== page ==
Now, hold on right there before you get upset. Simmer. Let the question stand for a moment.
We have all dealt with the teasing and complaining generated by family and friends who support opposing fan bases. Auburn supporters love to argue that Alabama only has nine legitimate titles. The most absurd ones now claim that only six are legitimate. Whatever their argument may be, they sure do enjoy taunting Tide fans with regard to this most important number (unless you're dealing with someone who wants to rehash the Iron Bowl starting with 1980 -- oh brother). Hopefully you have decided to read this before voting "14," because we're about to delve into several ways one can come about a standard of a national title.
How about a bit of a history lesson to start things off? The NCAA does not recognize a national champion in FBS; however, it does list championships awarded by various organizations, and between all of them, Alabama has 18. Of those organizations, the AP Poll (1936-present) was first selector deemed legitimate enough for circulation by the print media. Before 1936, separate outlets awarded their own champions, and any school claiming such a title today has done so retroactively. Alabama has won 8 AP titles. The other major poll that persists today, the Coaches' Poll, first selected a champion in 1950. The Crimson Tide have won the Coaches' Trophy seven times. Between the two of them, Alabama boasts nine national championships.
Well, way back when men were honorable and children knew how to fight, these various organizations would recognize a champion before the post-season bowl game. Before television networks realized that football equaled guaranteed high ratings, the bowl games were viewed as exhibition matches. Unfortunately for Alabama fans, we went on quite a bowl-game losing streak during the Bear's tenure. In 1964, Alabama was awarded both the AP and Coches' titles after an undefeated regular season, only to lose to the Texas Longhorns in the Orange Bowl. The AP began awarding post-bowl championships with the '65 season. The UPI (Coaches') began awarding a title after the bowls in 1975, after Alabama once again won the trophy and lost its post-season match-up against AP champion Notre Dame. Yet, the bowl system giveth, and the bowl system taketh away -- in 1966, an undefeated Bryant squad was denied a third championship in three straight years after Notre Dame tied Michigan State in their late match-up. Both teams were 9-0-1, while 11-0 Alabama finished third in both major polls. Many argue this was the result of blowback from the segregationist policies the university held at the time, costing the Tide votes in both polls.So how should we plot out a criteria for championships to claim? Should the timeline include the entire history of the sport? Many argue that football as we know it began with the forward pass in 1906. Others scoff at the idea of counting anything before World War II and the rise of the AP Poll. And what about integration? If you happen to be talking sports with a Michigan fan, good luck convincing them that the 1920's didn't matter. However, at some point we do have to draw the line -- we simply cannot allow Princeton to claim 28 national championships and act like they are worth anything. That said, here are the various ways one can come up with a solid number.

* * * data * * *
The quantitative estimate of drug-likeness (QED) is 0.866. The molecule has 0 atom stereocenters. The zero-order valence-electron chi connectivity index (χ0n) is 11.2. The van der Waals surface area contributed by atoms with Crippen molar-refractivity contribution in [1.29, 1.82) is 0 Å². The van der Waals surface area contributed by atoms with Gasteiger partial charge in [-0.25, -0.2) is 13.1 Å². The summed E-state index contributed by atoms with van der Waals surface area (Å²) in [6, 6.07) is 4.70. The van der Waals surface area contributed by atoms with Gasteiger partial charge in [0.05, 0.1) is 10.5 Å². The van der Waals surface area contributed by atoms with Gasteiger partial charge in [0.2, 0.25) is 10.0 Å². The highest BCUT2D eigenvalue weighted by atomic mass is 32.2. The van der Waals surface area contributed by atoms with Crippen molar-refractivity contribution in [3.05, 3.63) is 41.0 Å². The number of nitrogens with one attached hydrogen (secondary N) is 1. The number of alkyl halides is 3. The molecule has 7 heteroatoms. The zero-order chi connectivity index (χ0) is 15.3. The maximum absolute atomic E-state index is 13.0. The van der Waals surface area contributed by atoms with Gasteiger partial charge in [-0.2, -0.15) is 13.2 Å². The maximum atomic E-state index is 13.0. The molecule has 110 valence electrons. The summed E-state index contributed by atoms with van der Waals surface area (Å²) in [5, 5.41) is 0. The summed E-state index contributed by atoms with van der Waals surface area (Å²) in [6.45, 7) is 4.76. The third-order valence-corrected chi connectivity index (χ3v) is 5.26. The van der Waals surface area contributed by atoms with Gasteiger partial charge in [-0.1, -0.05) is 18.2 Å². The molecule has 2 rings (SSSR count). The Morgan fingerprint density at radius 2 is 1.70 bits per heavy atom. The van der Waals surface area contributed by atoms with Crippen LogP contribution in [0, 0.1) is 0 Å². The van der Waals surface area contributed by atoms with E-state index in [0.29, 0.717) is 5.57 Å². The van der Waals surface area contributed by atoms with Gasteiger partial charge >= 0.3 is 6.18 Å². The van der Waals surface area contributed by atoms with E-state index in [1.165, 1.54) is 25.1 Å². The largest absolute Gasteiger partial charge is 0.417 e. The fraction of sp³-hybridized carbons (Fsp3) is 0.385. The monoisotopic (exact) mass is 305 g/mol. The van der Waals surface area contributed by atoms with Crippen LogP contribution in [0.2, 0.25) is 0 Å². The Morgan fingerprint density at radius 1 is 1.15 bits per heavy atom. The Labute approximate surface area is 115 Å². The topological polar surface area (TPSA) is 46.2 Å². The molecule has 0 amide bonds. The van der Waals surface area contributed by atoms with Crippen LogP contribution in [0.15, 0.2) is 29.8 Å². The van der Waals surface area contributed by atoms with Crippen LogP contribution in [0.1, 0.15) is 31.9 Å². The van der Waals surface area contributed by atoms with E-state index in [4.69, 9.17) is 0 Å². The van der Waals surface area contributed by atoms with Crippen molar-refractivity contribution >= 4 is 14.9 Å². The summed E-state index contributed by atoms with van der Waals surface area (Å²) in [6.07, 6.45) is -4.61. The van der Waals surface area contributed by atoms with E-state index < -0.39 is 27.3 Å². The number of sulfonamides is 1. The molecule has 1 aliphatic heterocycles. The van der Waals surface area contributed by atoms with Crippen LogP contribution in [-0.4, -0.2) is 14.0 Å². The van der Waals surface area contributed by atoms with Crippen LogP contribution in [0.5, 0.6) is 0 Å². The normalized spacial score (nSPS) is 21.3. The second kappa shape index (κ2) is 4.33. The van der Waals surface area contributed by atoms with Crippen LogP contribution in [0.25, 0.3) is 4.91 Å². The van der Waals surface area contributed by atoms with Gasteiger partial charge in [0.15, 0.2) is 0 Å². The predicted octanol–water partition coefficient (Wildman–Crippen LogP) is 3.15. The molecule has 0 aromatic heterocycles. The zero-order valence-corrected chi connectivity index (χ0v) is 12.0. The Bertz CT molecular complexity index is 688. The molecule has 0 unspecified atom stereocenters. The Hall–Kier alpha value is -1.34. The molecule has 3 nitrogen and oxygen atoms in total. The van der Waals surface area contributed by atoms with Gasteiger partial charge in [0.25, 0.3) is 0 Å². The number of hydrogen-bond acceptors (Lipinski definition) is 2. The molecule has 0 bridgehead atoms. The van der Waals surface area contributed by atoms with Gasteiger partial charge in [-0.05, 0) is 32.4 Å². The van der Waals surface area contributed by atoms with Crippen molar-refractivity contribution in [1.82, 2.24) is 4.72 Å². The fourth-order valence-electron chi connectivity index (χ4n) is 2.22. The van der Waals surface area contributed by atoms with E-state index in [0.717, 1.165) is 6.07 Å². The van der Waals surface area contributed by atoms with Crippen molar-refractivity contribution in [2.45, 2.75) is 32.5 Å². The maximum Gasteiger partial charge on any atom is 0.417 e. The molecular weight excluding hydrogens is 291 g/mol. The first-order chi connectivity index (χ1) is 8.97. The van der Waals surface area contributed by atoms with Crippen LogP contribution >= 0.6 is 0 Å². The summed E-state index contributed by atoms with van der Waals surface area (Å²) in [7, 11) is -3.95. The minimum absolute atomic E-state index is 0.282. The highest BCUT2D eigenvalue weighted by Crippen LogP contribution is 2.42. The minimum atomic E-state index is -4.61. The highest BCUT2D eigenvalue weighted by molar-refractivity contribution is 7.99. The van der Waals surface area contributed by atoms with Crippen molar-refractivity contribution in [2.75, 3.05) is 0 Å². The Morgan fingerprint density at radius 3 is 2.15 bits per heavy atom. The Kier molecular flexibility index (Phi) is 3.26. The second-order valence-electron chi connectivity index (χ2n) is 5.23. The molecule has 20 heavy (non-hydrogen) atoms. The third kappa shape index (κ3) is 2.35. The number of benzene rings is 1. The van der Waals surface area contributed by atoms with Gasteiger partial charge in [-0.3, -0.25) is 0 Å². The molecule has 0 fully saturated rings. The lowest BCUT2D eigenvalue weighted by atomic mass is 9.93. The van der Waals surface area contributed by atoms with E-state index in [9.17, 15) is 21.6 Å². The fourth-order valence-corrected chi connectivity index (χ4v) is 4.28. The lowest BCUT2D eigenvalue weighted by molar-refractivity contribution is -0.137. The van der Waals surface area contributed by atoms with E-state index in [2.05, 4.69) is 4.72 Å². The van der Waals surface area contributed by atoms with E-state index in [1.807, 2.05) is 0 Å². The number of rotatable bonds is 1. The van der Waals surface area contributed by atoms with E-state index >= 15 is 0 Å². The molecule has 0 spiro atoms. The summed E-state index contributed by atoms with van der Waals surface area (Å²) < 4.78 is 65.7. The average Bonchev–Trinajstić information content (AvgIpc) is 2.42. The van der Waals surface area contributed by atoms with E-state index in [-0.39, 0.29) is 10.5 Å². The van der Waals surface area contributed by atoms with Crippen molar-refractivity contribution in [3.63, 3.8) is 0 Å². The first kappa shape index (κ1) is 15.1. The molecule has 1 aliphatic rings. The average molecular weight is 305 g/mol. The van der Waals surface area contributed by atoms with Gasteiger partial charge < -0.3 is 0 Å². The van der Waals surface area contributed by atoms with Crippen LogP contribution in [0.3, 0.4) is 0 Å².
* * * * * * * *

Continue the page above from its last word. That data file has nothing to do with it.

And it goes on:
18 National Championships
Logic: Just take the NCAA's word for it. This is basically a comedy option. Print the shirts, etc.
Years: 1925, 1926, 1930, 1934, 1941, 1945, 1961, 1964, 1965, 1966, 1973, 1975, 1977, 1978, 1979, 1992, 2009, 2011
Arguments for? The undefeated '45 and '66 teams get their due. (The '45 team finished behind #1 Army and #2 Navy on the AP selection due to increased patriotism during WW2.) Also, triple championships from 1964-66 and '77-79.
Arguments against? People would laugh in your face if you came up with that number.
Pawl, you tell Tammy... that number is FOUR TEEN
Logic: Just take the University's word for it. This is the number of titles that Alabama claims.
Years: 1925, 1926, 1930, 1934, 1941, 1961, 1964, 1965, 1973, 1978, 1979, 1992, 2009, 2011
Pros? It includes the entire history of the program. Every major poll title is recognized. It is consistent with the metrics other teams like Notre Dame and Michigan have gone by.
Cons? Titles were retroactively recognized by the program to match what other schools were doing at the time. 1925, 1926, 1930, 1934, 1941 were added to the football media guide in 1984. Of those added, some of the selectors were papers not widely circulated, while others were organizations that didn't even exist at the time.
13 Titles - DIDN'T WIN THEIR CONFERENCE
Logic: Use the previous list but throw out 1941 since it's rather ugly to argue over.
Um.. we can still wear our shirts from last year?
ESPN officially sanctioned number -- 9
Logic: Major polls only
Years: 1961, 1964, 1965, 1973, 1978, 1979, 1992, 2009, 2011
Strong-side? Major polls that were nationally circulated. It's kind of hard for anyone to make an argument against this number, unless they're clinically insane. Additionally, this was the era when most teams were either integrated or beginning to allow African Americans to play with scholarships.
Weak-side? We lost two of the bowl games. Oh well.
LSU's favorite - TWO
Logic: BCS era
Years: 2009, 2011
Positives? Uh, it's pretty modern?
Negatives? We'd have the same number as LSU and Florida, and Auburn has 1.
Thankfully, this poll won't matter at all. And no matter what the results are, remind yourselves this: there are surely more championships to come.